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Sex Workers’ Lives

Smiles For Sale

In her debut novel, Zhang Lijia offers a glimpse into the everyday lives and struggles of sex workers neglected and patronized by society

By NewsChina Updated Jun.1

Prostitution, the oldest profession in the world as the saying goes, went into retreat on the Chinese mainland shortly after the Communists took power 1949. Over the past 20 years, however, China’s underground sex industry has begun to revive despite the authorities’ continuous campaigns to “sweep away yellow” (“yellow” in Chinese refers to all things blue) particularly in its affluent coastal areas. 

Prostitution in China enjoys a unique existence as it is both illegal and remarkably ubiquitous due to the country’s relaxed social control, growing wealth and the massive influx of migrant workers to cities, many of them young girls. The lives of sex workers in contemporary Chinese society are virtually unknown to the outside world. 

As a factory-worker-turned-writer, Zhang Lijia’s debut novel Lotus portrays at the spit-and-sawdust level the lives of “working girls,” millions of whom are estimated to have joined the trade either reluctantly or readily since China’s society has opened up. The novel was inspired by the deathbed confession of the author’s grandmother who revealed that she had been sold into a brothel in her youth. 

Lotus, the novel’s 20-something eponymous main character, seeking better job prospects, makes her way from an impoverished village in the hinterland province of Sichuan to Shenzhen, a coastal mega city that forms the border with Hong Kong and is known as China’s City of Sins. Tempted by seeing the palm trees, buildings clad in shining mirrors soaring into the sky, colorful neon signs dazzling to the eye, and large ships docking on blue water in a busy harbor on a neighbor’s television set, she ventures to the city like “a newborn calf that isn’t afraid of tigers” and lands her first job at a factory with her cousin.  

After a fire, however, her cousin dies. Frustrated and not having enough money left over to send any home, Lotus eventually ends up working at a massage parlor and selling her body to support herself and her brother who is studying hard in the hope of getting into college. As is the case with many prostitutes who work at the lower end of the trade, earning enough to be able to send money home is a key reason for entering the trade, and issues of filial piety are found throughout the novel, such as Lotus being greatly relieved to be able to wire money back to her hometown, pretending to have earned it through more decent work. 

Another character in the novel, Bing, is a middle-aged divorced photojournalist who films sex workers, mainly Lotus and her friends, before pocketing a national photo prize. The character is based on a real photographer who spent a long time documenting the lives of prostitutes in Hainan. Through his contact with Lotus, Bing begins to take a fancy to this charming, modest but ambitious girl.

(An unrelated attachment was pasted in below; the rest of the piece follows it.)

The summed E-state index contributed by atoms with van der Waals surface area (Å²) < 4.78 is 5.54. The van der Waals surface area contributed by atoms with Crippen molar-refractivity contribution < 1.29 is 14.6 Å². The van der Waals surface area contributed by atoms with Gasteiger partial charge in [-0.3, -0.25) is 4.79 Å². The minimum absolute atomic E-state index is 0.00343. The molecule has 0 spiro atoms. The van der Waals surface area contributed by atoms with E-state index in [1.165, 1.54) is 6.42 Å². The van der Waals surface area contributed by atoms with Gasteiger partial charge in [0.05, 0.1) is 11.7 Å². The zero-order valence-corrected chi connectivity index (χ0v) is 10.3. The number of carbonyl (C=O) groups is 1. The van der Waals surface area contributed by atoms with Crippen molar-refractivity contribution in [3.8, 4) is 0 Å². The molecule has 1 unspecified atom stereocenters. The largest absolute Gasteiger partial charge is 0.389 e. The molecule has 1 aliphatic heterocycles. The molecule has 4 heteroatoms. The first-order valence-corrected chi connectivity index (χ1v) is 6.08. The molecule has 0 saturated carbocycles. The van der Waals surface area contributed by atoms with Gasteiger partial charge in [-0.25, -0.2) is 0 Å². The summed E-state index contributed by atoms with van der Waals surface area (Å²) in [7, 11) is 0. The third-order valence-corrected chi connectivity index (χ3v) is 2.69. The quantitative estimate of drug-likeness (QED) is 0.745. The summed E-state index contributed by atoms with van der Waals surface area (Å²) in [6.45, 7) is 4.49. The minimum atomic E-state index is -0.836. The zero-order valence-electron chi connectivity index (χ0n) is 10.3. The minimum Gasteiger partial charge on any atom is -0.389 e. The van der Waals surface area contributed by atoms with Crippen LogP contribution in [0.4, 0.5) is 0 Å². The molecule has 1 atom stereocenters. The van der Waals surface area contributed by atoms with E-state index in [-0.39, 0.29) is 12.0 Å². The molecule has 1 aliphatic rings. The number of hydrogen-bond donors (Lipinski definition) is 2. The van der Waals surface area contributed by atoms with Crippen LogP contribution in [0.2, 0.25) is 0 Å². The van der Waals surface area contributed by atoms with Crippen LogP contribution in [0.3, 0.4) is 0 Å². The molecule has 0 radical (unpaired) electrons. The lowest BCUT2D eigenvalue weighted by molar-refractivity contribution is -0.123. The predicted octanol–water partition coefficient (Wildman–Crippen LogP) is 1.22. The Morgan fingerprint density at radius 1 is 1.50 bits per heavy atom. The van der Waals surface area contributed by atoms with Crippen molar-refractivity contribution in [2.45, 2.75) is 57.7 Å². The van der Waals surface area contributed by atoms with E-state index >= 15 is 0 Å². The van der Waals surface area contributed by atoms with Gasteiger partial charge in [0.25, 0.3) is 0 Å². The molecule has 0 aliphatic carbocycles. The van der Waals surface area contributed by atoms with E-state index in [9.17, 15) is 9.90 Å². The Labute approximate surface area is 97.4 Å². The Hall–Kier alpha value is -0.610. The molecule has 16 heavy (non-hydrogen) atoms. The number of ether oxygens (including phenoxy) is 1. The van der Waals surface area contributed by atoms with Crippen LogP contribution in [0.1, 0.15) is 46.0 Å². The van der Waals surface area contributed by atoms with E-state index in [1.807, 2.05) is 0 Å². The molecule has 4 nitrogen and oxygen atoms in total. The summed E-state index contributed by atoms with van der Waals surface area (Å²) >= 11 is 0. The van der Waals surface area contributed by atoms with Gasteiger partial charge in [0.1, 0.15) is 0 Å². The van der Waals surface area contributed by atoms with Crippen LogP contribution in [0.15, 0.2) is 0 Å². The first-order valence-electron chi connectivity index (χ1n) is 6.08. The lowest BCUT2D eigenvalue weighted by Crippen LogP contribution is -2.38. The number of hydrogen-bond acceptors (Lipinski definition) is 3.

The male protagonist swings chaotically between his work and love at a time when cohabitation with a prostitute would mean the end of his official career. On the other hand, Lotus is also torn between the sins of the profession and the lure of money. Lotus, a strong believer in Buddha, eventually leaves Bing to pursue her new fate as a rural teacher. According to the author, she didn’t want a cliched ending of a “hero rescuing a fallen girl.”  

Lotus, purely fictional, is a rounded and believable character thanks to the author’s contact with working girls, particularly after her acquaintance with a prostitute-turned-NGO-founder dedicated to helping female sex workers. It took 12 years, on and off, for Zhang to complete the novel after interviewing more than 100 sex workers in cities across the country including Shenzhen, Dongguan, Beijing and Tianjin.  

As a former factory worker herself, the author is deeply concerned with the country’s social issues including migration, income gap, corruption and gender inequality that were flung to the fore with the country’s economic growth, which the author said have contributed to increasing prostitution. In a sense it is the author’s personal voice as a long-time champion of women’s rights coming through when Bing states “prostitution is a window through which to see the changes in China.” 

Set over a period spanning from the 1980s to the new millennium, the novel gives a detailed and vivid account of a range of social problems in contemporary China including the lack of proper education for the offspring of migrant workers, collusion between corrupt government officials and businessmen, how sex workers are hired to lubricate commercial negotiations, as well as the continuous harassment and unchecked despotism of police officers when dealing with prostitutes.  
In an interview with NewsChina, Zhang discussed the creation of the novel, social and economic factors that contributed to the booming sex industry in China, and debated the legitimacy of prostitution. 

Zhang Lijia’s new novel Lotus